7 With its philosophy of “get out of the building and into the street” and “think with your hands,” design thinking brings about better interaction between a company and its customers, particularly in an increasingly digital world where all kinds of assumptions are being made about customer aspirations and problems. That calls for improved formats of interpersonal conversation and knowledge extraction during interaction sessions.

8 By repeatedly questioning basic assumptions behind problems, design thinking helps frame and reframe problem statements in a more effective manner so that more appropriate solutions emerge. KM, after all, should involve not only solving problems in a smarter way, but also smartly choosing which problems to solve.

9. Design thinking blends top-down and bottom-up approaches to problem solving, which can help overcome some of the biases in those KM initiatives that are top-down or led by higher levels of management without adequate factoring of 360-degree input.

10 Find the balance between “design thinking” and “factory design.” There are times when employees need to strictly adhere to established doctrine, and there are times when fundamental operating assumptions should be questioned in light of changing contexts. Thus, best practices certainly play a role—but the shelf life is limited, and design thinking can help come up with “next” practices.

11 Design thinking is not just for designers or product developers. As explained by Jeanne Liedtka, Andrew King and Kevin Bennett in their book Solving Problems with Design Thinking, the discipline has been used for better design of healthcare portals, vision alignment in technology companies, more meaningful visitor experiences at conference booths, effective customer response cultures, deeper citizen engagement in urban planning and collaborative projects in industry associations. Design thinking applies in knowledge interactions of white-collar and blue-collar workers alike.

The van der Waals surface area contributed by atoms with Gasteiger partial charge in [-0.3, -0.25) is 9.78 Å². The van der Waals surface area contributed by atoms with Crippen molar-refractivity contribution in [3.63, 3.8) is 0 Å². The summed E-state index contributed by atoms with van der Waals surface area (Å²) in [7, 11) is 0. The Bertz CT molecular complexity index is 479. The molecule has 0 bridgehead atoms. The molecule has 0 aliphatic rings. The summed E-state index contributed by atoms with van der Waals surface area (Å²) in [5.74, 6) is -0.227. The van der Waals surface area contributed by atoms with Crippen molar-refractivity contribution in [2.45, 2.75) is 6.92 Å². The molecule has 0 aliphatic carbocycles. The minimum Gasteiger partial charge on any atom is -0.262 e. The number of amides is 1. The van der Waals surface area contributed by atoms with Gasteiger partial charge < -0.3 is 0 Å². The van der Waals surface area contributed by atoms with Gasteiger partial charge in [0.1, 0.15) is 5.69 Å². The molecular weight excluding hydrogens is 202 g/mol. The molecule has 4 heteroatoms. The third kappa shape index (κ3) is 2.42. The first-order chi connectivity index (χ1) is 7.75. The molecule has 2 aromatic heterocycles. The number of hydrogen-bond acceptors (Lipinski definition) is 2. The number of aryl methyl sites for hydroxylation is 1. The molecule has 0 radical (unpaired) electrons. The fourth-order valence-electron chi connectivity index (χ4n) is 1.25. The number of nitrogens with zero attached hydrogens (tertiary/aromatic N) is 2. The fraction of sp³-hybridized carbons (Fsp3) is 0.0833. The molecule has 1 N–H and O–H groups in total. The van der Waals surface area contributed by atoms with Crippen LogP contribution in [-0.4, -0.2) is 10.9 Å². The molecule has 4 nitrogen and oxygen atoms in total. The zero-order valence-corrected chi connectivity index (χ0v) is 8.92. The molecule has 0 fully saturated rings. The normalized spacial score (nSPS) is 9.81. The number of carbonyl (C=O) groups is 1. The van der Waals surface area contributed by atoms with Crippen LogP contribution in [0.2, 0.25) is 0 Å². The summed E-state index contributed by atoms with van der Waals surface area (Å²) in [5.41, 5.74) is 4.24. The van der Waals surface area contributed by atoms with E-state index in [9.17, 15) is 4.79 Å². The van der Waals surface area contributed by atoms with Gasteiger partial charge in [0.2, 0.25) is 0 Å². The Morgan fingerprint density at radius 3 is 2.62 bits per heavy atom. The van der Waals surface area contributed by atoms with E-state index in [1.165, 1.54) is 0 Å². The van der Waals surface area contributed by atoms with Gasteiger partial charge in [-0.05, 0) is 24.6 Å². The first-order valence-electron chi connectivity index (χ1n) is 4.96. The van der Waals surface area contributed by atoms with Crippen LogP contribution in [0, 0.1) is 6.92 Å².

12 Trends to watch in the field of design thinking include use of 3D printing for rapid prototyping, social media usage for customer diaries and employee sentiment analysis, sophisticated tools such as wearables for mood capture, and the growing profile of design thinkers in key innovation promotion organizations such as venture capital firms.

A useful step-by-step approach for incorporating design thinking in knowledge organizations is captured via the “8 Is” framework: intent, insights, immersion, interaction, ideation, integration, iteration and intensification.

Intent to introduce design thinking perspectives in KM must be followed by deep research and full immersion in the life of knowledge workers and customers. Interaction with them will yield useful ideas and hypotheses, which must be integrated and tested repeatedly until an effective design for a KM practice can be finalized and scaled.